Toys have been drafted in the great-power competition between China and the United States.
On April 29, China’s state-run news agency Xinhua posted an animated video titled “Once Upon a Virus.” In it, Lego-like figures representing the two countries trade barbs. The Chinese side mocks America’s slow response to the coronavirus pandemic and paints Beijing’s response in a flattering light, to the tune of a silent film score.
Relations between Beijing and Washington have become increasingly hostile over the past two years. They’ve worsened even more during the pandemic.
It’s believed the coronavirus outbreak originated in Wuhan, China, and there is evidence that authorities there initially covered up the problem. The US and its allies have called for a global investigation into the origin of the virus, an idea China has resisted. Officials in both countries have traded conspiracy theories over Twitter about who is responsible for the public health crisis, with a Chinese official accusing the US military of bringing the coronavirus to China, and Donald Trump promoting, without evidence, the theory that a virology lab in Wuhan accidentally released the SARS-CoV-2 virus.
In the video, which has been viewed 1.6 million times on Twitter, a warrior representing China repeatedly warns the US (represented by a rather obnoxious Statue of Liberty) about the severity of the problem. The US dismisses the warnings, echoing conservative talking points about lockdowns as a violation of human rights (paywall), and later criticizes China for not warning it sooner. By that point, the Statue of Liberty looks severely ill, and is hooked up to an IV. The video ends with her saying, “We are always correct, even when we contradict ourselves,” while China responds: “That’s what I love best about you Americans, your consistency.”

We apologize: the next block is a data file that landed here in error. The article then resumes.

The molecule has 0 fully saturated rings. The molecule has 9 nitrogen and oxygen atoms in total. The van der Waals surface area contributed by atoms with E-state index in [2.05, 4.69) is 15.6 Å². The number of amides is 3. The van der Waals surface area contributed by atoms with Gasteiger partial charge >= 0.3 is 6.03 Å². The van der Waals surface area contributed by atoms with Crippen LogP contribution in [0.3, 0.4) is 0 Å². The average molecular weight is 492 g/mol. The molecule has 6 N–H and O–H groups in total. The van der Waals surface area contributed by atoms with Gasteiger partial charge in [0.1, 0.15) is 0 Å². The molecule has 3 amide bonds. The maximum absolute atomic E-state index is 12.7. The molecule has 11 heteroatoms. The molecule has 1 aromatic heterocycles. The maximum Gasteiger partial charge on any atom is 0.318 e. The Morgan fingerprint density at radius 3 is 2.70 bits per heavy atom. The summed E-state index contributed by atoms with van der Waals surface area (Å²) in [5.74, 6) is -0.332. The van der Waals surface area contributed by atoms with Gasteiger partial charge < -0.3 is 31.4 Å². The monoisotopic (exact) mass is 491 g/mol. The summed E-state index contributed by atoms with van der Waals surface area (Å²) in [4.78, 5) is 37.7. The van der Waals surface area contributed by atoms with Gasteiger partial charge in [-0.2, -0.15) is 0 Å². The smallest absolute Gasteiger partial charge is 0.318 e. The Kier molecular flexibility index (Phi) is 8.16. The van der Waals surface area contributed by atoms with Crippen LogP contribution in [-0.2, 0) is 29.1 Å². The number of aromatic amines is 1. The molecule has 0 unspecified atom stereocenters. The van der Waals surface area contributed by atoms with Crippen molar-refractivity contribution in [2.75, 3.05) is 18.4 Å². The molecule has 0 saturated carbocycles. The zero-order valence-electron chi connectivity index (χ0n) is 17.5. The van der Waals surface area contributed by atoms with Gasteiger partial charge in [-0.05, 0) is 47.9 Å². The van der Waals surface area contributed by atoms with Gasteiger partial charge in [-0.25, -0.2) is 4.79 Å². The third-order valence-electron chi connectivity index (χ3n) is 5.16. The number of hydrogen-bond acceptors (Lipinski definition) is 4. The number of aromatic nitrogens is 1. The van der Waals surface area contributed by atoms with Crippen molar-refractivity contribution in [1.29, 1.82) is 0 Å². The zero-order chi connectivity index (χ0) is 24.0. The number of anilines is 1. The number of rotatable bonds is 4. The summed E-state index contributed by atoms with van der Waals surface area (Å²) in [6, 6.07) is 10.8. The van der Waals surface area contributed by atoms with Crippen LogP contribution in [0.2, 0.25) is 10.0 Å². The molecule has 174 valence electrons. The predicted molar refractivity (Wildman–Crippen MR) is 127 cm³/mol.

The video is effective because, like any good piece of propaganda, it mixes elements of truth with over-simplifications, exaggerations, and a lack of context. For example, the Chinese warrior accuses the US of pulling its funding from the World Health Organization (WHO) because of anti-China bias. While other countries have, like the US, accused the public health agency of being soft on China, America is the only one to suspend its funding, and experts say the decision will cripple the global response to the pandemic.
Throughout the video, China says the US “did nothing for three months” after China notified the WHO on Dec. 31 of an unusual cluster of pneumonia cases in Wuhan. That, by and large, is true, though in early February the Trump administration did bar entry of foreign nationals who’d recently been to China, much to Beijing’s annoyance. A Washington Post investigation found that, for 70 days, “the US was beset by denial and dysfunction as the coronavirus raged.”
Of course, the video ignores the fact that Chinese officials delayed warning the public about the coronavirus outbreak in Wuhan and disciplined doctors who tried to warn people via social media. As the Associated Press reports, “China’s rigid controls on information, bureaucratic hurdles and a reluctance to send bad news up the chain of command muffled early warnings.” But on these accusations, the otherwise chatty figures are mum.
The Lego Group, for its part, says it had nothing to do with the making of this video.